Journal of Parkinson's Disease and Movement Disorders

Meltem Demirkıran

Çukurova Üniversitesi Tıp Fakültesi Nöroloji Anabilim Dalı, Adana, Türkiye

Keywords: Apomorphine; dopamine agonist; Parkinson’s disease; pharmacokinetics; treatment.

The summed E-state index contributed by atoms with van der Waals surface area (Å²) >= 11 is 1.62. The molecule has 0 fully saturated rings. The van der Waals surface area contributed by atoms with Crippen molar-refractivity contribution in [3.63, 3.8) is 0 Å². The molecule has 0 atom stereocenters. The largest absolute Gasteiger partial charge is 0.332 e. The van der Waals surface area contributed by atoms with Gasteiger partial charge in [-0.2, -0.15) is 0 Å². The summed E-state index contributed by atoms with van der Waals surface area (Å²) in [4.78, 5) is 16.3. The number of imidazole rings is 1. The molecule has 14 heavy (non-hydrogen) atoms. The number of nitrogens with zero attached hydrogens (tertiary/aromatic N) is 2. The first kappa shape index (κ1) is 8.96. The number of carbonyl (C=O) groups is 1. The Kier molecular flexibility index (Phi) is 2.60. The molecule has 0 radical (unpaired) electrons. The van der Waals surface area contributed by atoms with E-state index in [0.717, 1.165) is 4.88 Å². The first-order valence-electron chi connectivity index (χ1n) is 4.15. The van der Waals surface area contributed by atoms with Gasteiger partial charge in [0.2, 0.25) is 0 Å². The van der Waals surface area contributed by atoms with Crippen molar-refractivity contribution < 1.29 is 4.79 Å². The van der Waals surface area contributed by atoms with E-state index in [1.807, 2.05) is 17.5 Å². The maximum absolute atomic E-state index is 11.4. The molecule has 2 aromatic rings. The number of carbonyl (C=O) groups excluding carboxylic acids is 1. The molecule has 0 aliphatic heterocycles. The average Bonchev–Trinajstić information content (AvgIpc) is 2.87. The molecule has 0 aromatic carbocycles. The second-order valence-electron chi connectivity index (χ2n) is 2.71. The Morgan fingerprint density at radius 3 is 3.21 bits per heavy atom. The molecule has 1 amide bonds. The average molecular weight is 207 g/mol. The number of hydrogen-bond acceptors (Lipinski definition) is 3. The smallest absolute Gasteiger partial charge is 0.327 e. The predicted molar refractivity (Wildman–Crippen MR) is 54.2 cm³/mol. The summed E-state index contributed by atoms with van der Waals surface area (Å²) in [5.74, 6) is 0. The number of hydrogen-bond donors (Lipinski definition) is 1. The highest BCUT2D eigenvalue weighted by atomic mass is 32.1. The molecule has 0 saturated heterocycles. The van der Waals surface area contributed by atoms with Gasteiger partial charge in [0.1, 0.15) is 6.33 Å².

Apomorphine, a dopamine agonist, is one of the most long-standing drugs used in the treatment of Parkinson’s disease (PD). It has gained a significant place in the treatment of moderate to advanced stage PD after the development of its subcutaneous injection form. It not only stimulates the dopaminergic receptors, but also has weak affinity to serotonergic and alpha-adrenergic receptors. The serotonergic effect is not as strong as ergotderived dopamine agonists. Its effect starts shortly after the injection and continues for about an hour. Intermittent subcutaneous injection or continuous subcutaneous infusion may be applied in patients with motor fluctuations, end-of-dose deterioration, or “on-off” conditions. Early morning dystonia is another area of usage; it eliminates painful dystonia. Generally, it has no negative effects on neuropsychiatric or cognitive functions. Thus, it is a safe treatment in patients with mild to moderate stage dementia. It is a suitable and effective treatment for PD in patients appropriately selected considering the adverse effects and contraindications.